Actually, this is not the case.  As far as I personally am concerned, I just haven't read up on it.  I do accept on faith that if the Church says it's good to read, then it's good to read.  I don't need to see evidence.  BUT, that's not to say there isn't any.  That just means I need to do some research.  An act of faith?  Maybe on my part personally.  On the part of the Church Herself... of course there is always faith, otherwise we're not Christian.  But the Church does Her homework.  And much better than you or I could.

        How it looks to an outsider?  It may look as you say initially, but that is simply because of ignorance on your part (I don't mean this critically-- you are unfamiliar with much of Orthodoxy, it's okay), and ignorance/lack of eloquence on my part.  I don't have unshakable faith in this particular document.  I have unshakable faith in the Truth of Christ as handed down to me through His Church.  The Protoevangelion of St. James is about .001% of that faith.  Completely discredit it?  Okay.  I still have complete faith in the Church and Her teaching.  Why?  Because our faith ALLOWS that there is inconsistency occasionally, that there are mistakes and whatnot when it comes to matters that are not salvific.  This is because the Church is made up of sinners, and sinners make mistakes.  BUT, my faith in the teachings of Christ's Church remains unchanged because Christ Himself promised...  Hope that makes sense.  I'll have to go back and reread this later so I can clarify it.  Right now I know what I'm saying, but later I'll probably read it and think "well that didn't make much sense.  Let's try that again!"   laugh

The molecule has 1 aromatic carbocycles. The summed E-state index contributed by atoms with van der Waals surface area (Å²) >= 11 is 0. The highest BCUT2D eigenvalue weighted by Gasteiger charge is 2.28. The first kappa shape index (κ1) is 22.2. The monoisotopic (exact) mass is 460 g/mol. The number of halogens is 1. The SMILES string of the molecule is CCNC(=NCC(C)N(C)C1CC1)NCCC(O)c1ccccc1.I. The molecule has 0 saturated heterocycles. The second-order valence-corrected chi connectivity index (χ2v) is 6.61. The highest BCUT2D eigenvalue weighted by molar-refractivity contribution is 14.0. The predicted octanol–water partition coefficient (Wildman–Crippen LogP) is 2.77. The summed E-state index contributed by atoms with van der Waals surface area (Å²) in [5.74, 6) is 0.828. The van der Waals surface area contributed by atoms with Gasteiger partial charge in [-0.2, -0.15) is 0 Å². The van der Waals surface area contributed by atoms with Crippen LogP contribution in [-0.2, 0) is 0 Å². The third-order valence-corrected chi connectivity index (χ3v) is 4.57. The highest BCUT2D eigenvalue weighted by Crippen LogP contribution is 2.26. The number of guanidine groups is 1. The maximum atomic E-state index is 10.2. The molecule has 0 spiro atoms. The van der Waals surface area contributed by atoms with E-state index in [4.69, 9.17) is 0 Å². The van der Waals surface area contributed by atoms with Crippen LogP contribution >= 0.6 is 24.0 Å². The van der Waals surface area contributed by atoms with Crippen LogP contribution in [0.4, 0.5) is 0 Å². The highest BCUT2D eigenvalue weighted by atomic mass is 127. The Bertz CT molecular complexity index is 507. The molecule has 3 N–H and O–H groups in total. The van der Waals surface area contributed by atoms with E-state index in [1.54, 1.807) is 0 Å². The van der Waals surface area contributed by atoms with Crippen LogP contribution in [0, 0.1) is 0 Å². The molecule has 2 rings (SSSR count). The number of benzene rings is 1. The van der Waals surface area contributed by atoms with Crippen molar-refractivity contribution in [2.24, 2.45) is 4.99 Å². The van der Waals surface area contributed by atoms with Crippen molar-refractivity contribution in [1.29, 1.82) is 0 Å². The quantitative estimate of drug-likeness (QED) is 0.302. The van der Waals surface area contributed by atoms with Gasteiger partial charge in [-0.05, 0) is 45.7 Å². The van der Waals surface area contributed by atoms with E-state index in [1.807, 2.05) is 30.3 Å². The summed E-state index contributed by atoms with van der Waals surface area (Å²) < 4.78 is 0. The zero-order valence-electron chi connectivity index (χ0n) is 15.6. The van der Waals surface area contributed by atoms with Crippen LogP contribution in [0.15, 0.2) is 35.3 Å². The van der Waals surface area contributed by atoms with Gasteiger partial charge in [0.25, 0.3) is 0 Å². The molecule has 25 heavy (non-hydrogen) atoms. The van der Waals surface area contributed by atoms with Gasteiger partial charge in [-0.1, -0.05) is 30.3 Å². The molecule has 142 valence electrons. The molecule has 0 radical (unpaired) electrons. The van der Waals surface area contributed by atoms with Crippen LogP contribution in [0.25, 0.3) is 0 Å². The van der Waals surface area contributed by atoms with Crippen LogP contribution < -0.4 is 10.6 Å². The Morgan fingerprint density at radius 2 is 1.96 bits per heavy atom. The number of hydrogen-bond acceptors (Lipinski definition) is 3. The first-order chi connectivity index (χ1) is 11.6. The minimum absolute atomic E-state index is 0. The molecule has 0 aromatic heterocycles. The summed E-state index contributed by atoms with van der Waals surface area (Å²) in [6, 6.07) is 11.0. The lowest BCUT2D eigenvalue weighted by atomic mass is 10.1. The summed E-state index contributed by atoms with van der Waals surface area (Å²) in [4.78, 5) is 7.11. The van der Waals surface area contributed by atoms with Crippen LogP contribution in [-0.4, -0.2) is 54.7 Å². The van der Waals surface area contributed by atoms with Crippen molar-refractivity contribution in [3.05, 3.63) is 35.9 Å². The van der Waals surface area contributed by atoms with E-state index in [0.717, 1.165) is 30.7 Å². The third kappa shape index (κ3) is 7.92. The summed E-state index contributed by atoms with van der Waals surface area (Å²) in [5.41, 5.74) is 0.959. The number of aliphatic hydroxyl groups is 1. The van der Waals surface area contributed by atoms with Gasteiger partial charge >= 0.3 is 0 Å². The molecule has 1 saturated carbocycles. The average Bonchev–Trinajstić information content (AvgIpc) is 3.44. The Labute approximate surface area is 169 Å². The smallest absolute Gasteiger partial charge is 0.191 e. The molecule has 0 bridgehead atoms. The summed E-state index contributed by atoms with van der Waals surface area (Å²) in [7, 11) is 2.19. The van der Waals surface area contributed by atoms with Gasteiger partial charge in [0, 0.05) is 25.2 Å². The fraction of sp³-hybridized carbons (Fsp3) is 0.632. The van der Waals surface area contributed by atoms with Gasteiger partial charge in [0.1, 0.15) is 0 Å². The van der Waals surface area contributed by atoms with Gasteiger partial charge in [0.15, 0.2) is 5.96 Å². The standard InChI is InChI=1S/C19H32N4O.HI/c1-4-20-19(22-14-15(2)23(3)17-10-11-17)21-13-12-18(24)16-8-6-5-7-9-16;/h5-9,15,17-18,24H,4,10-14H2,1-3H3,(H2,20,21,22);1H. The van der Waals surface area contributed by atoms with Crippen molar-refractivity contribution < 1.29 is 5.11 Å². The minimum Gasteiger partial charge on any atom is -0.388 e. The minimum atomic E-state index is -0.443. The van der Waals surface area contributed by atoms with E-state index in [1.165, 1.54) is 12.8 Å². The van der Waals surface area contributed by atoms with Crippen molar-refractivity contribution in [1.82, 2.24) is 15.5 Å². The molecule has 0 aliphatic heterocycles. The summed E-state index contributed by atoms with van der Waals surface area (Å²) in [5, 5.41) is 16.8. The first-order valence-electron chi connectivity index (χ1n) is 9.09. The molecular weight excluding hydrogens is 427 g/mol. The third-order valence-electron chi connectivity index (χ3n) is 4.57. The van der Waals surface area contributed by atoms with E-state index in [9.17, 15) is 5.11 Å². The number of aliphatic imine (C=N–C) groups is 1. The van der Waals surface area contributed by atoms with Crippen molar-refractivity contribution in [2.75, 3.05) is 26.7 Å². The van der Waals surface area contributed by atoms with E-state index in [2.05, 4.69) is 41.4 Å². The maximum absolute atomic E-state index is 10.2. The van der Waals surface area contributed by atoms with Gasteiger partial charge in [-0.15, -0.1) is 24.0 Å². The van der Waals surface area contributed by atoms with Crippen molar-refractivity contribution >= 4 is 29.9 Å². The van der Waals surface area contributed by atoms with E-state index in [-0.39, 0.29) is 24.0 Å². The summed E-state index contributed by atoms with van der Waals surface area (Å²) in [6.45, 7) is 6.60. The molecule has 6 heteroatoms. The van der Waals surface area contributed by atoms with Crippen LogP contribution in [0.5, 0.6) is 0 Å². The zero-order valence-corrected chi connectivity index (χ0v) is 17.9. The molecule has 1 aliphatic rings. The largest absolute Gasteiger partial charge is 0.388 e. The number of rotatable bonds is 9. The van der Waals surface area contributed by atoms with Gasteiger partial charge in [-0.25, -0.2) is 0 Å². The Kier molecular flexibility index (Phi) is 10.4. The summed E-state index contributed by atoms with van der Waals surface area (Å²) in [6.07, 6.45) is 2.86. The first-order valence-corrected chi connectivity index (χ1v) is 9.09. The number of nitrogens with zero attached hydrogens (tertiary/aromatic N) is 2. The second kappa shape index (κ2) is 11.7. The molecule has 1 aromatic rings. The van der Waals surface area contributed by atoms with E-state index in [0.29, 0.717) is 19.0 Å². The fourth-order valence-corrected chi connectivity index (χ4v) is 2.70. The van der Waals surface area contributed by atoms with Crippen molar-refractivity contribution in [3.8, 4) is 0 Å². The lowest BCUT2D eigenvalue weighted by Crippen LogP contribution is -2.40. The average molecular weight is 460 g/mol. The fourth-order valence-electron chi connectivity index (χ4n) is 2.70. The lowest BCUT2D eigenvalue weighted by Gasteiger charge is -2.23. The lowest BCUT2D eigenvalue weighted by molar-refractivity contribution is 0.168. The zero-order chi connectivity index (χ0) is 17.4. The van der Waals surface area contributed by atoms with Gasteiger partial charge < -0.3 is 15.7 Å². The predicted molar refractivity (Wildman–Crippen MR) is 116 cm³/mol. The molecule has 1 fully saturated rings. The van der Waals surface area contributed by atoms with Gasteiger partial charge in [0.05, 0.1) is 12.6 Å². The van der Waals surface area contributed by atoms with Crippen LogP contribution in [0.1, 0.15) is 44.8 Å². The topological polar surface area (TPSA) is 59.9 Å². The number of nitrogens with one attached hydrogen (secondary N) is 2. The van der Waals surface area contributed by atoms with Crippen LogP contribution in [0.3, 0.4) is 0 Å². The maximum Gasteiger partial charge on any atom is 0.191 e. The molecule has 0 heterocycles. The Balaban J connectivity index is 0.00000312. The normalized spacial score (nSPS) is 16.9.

Quote
        It doesn't particularly bother me that you have these books in addition to scripture; what does concern me is that many Orthodox would exclude us from Christ's people because we lack them. I do not think their teachings are essential to salvation. For example, the Protoevangelium was cited to prove Mary's life-long virginity. When - to speak in a figure - we reach the Pearly Gates and Peter is deciding whether to let us in, he will not base his decision on whether we believe Jesus had siblings: he will base it (still abiding in the figure) on whether we have loved the Lord and done the Father's will.